FARMINGTON – The campaign for the 2015 Archbishop’s Annual Appeal got off to a rousing start with a reception and dinner for past donors at Farmington Gardens Jan. 9. Archbishop Leonard P. Blair spoke on the theme of this year’s appeal, “Living the Joy of the Gospel.”
The archbishop told nearly 300 attendees that Pope Francis has said religion is not just an idea in a book and not just “philanthropy of humanism” – it is “an encounter with our Lord Jesus Christ.”
“The theme of this year, ‘Living the Joy of the Gospel,’ is a manifestation of the implications of what it means to know the joy of knowing Jesus,” he said.
“Thanks to your contributions,” he told the past donors, “together with the participation of 45,745 households in 2014, the Archbishop’s Annual Appeal has raised $10,318,450.”
Archbishop Blair drew laughter when he quipped that he would have been embarrassed if the appeal had flopped during his first year on the job.
As his predecessor, Archbishop Emeritus Henry J. Mansell, used to do, Archbishop Blair praised the priests of the archdiocese for setting a great example. “Last year, 236 priests gave a total of $268,220 to the appeal,” he said.
Archbishop Blair spoke after the showing of a video prepared by the archdiocesan Office of Radio and Television. The video, which has been distributed to all parishes for viewing, lists tuition assistance, Catholic Charities, homeless shelters and the Office of Vocations as examples of how appeal money is helping thousands of people.
In the past seven years, the video states, more than 23,000 Catholic school students have received $6.5 million in scholarships so they could continue to receive a Catholic education. Through Catholic Charities, 6,000 people with behavioral and mental health problems have been counseled at 10 mental health sites throughout the archdiocese. South Park Inn and Shelter in Hartford has served more than 60,000 people over the years and has helped many find permanent housing. And money from the appeal is helping 26 current seminarians receive education, formation and training to become priests.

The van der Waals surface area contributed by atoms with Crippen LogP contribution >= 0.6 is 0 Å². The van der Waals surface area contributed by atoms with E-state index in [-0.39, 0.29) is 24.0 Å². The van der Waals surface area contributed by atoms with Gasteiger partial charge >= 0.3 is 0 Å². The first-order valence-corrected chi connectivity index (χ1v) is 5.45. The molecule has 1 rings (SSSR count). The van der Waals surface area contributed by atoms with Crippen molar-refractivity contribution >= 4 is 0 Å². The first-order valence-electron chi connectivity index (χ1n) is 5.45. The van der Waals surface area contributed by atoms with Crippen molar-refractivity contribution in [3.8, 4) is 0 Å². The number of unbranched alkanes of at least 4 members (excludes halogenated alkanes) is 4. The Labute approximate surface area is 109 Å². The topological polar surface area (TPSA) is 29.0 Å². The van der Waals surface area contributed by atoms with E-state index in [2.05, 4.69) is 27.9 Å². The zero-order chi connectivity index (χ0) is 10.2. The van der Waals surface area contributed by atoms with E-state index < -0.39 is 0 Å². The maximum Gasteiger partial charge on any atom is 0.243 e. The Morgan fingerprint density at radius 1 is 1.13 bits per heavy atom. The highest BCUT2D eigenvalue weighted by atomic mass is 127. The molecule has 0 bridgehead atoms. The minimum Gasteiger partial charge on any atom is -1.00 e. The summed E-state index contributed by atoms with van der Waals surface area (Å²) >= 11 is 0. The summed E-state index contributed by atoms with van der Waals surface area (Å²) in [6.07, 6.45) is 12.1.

The Vicariate Outreach Program allows individual parishes to request appeal money to fund local charities. Archbishop Blair said that since the VOP was instituted in 1997, more than $12 million has been allocated for community-based charities. “Last year, more than $700,000 was received by 244 of these local charities,” he said.
Other important beneficiaries of the appeal include the Malta House of Care mobile medical clinics, the Emergency Assistance Fund for families in need and assistance for the health care of retired priests, Archbishop Blair said.
“So, ‘Living the Joy of the Gospel’ means that we are people of faith but we are also people of joy and that we really do provide both corporal and spiritual works of mercy to our brothers and sisters,” Archbishop Blair said. “You know, this world promises many things, but Jesus, if you read the Gospel, tells us that he has come to bring something that the world cannot give.... Ultimately, the things of this world are nothing because they all pass, and what really lasts is the investment we make in eternal life through our use of the things of this world. So I will be most grateful for your continued generosity to the Archbishop’s Annual Appeal.”
Debbie Fields, a nurse from St. Anthony Parish in Bristol, said giving to the appeal is sort of a one-stop charity for many things that are important to her. “It gives to Foodshare and a lot of shelters and pantries and that kind of thing. And it also supports the shelters themselves, like St. Vincent DePaul in Bristol. And the Malta van is my absolute favorite,” she said.
Robert Baldoni, of Holy Spirit Parish in Newington, said, “There are a lot of people that aren’t as well off as I am, and they could use a little help.”
Therese O’Hare, from Incarnation Parish in Wethersfield, said, “My favorite is the vans, the Malta vans. I think they’re wonderful.” She also said Cathedral Green and other public housing projects are important.
Michael Mikulskis, of St. Casimir Parish in Terryville, said, “I give because of the people who can’t afford to give anything. I have been supporting the appeal for eight or 10 years now.”
Former teacher Patty Sidlovsky, a member of St. Patrick Parish in Farmington, said, “I was director of the preschool here in Farmington for many years. The education portion of [the appeal], being able to provide scholarships, that’s very important.”
Her husband, Albert Sidlovsky Jr., said what is important to him is “the ability the church has to help people on an individual basis, so if somebody is really hurting or lost her job – the Emergency Assistance Fund. I’m on the pro-life committee at church, so that’s important as well.”
Father Ronald P. May, pastor of St. Dominic Parish in Southington, said, “It helps so many people in the archdiocese with so many needs – poor people, sick people, those who are troubled [and in need of] psychological counseling, those who also need sometimes a little bit of help financially.”